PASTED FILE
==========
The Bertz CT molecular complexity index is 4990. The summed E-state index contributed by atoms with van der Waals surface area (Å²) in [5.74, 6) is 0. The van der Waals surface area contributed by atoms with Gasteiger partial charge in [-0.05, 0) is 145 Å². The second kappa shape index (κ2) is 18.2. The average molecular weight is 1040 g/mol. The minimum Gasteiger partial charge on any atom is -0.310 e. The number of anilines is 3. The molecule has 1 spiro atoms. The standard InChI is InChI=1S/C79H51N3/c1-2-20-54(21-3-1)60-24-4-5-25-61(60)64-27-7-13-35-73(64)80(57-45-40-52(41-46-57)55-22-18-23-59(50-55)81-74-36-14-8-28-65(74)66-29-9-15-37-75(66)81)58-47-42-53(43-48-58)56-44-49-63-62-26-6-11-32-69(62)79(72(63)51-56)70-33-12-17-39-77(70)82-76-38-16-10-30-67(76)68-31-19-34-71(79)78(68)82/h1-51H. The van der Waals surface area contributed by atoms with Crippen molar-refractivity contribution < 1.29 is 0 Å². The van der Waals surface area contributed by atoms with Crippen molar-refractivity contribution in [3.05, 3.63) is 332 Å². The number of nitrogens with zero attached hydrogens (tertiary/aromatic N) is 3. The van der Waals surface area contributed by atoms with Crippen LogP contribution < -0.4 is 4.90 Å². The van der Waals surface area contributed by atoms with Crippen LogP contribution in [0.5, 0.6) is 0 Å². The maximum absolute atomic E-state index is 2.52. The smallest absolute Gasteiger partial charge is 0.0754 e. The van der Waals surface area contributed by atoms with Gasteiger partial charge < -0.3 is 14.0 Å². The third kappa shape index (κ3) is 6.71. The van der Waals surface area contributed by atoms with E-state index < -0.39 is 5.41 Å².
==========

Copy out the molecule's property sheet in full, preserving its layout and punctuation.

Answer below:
The Bertz CT molecular complexity index is 4990. The summed E-state index contributed by atoms with van der Waals surface area (Å²) in [5.74, 6) is 0. The van der Waals surface area contributed by atoms with Gasteiger partial charge in [-0.05, 0) is 145 Å². The second kappa shape index (κ2) is 18.2. The average molecular weight is 1040 g/mol. The minimum Gasteiger partial charge on any atom is -0.310 e. The number of anilines is 3. The molecule has 1 spiro atoms. The standard InChI is InChI=1S/C79H51N3/c1-2-20-54(21-3-1)60-24-4-5-25-61(60)64-27-7-13-35-73(64)80(57-45-40-52(41-46-57)55-22-18-23-59(50-55)81-74-36-14-8-28-65(74)66-29-9-15-37-75(66)81)58-47-42-53(43-48-58)56-44-49-63-62-26-6-11-32-69(62)79(72(63)51-56)70-33-12-17-39-77(70)82-76-38-16-10-30-67(76)68-31-19-34-71(79)78(68)82/h1-51H. The van der Waals surface area contributed by atoms with Crippen molar-refractivity contribution < 1.29 is 0 Å². The van der Waals surface area contributed by atoms with Crippen molar-refractivity contribution in [3.05, 3.63) is 332 Å². The number of nitrogens with zero attached hydrogens (tertiary/aromatic N) is 3. The van der Waals surface area contributed by atoms with Crippen LogP contribution < -0.4 is 4.90 Å². The van der Waals surface area contributed by atoms with Crippen LogP contribution in [0.5, 0.6) is 0 Å². The maximum absolute atomic E-state index is 2.52. The smallest absolute Gasteiger partial charge is 0.0754 e. The van der Waals surface area contributed by atoms with Gasteiger partial charge < -0.3 is 14.0 Å². The third kappa shape index (κ3) is 6.71. The van der Waals surface area contributed by atoms with E-state index < -0.39 is 5.41 Å².